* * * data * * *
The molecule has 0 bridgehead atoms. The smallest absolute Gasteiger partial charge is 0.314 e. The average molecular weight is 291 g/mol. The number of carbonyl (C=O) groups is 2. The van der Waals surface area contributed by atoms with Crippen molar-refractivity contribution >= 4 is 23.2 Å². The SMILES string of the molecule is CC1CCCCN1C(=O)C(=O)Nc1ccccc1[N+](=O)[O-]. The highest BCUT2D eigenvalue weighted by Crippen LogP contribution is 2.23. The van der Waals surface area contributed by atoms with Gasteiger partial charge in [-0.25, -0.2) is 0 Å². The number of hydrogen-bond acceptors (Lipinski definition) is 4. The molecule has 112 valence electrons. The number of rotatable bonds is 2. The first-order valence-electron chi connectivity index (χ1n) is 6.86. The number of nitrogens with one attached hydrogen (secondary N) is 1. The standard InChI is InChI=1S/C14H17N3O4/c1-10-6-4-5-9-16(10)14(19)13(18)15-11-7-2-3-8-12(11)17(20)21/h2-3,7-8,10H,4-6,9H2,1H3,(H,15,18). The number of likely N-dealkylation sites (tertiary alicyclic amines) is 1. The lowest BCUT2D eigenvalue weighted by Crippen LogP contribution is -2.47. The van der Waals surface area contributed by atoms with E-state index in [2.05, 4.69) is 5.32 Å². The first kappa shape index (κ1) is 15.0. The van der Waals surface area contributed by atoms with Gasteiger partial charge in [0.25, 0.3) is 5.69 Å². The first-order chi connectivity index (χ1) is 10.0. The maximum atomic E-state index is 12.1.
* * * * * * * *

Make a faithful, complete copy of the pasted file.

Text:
The molecule has 0 bridgehead atoms. The smallest absolute Gasteiger partial charge is 0.314 e. The average molecular weight is 291 g/mol. The number of carbonyl (C=O) groups is 2. The van der Waals surface area contributed by atoms with Crippen molar-refractivity contribution >= 4 is 23.2 Å². The SMILES string of the molecule is CC1CCCCN1C(=O)C(=O)Nc1ccccc1[N+](=O)[O-]. The highest BCUT2D eigenvalue weighted by Crippen LogP contribution is 2.23. The van der Waals surface area contributed by atoms with Gasteiger partial charge in [-0.25, -0.2) is 0 Å². The number of hydrogen-bond acceptors (Lipinski definition) is 4. The molecule has 112 valence electrons. The number of rotatable bonds is 2. The first-order valence-electron chi connectivity index (χ1n) is 6.86. The number of nitrogens with one attached hydrogen (secondary N) is 1. The standard InChI is InChI=1S/C14H17N3O4/c1-10-6-4-5-9-16(10)14(19)13(18)15-11-7-2-3-8-12(11)17(20)21/h2-3,7-8,10H,4-6,9H2,1H3,(H,15,18). The number of likely N-dealkylation sites (tertiary alicyclic amines) is 1. The lowest BCUT2D eigenvalue weighted by Crippen LogP contribution is -2.47. The van der Waals surface area contributed by atoms with E-state index in [2.05, 4.69) is 5.32 Å². The first kappa shape index (κ1) is 15.0. The van der Waals surface area contributed by atoms with Gasteiger partial charge in [0.25, 0.3) is 5.69 Å². The first-order chi connectivity index (χ1) is 10.0. The maximum atomic E-state index is 12.1.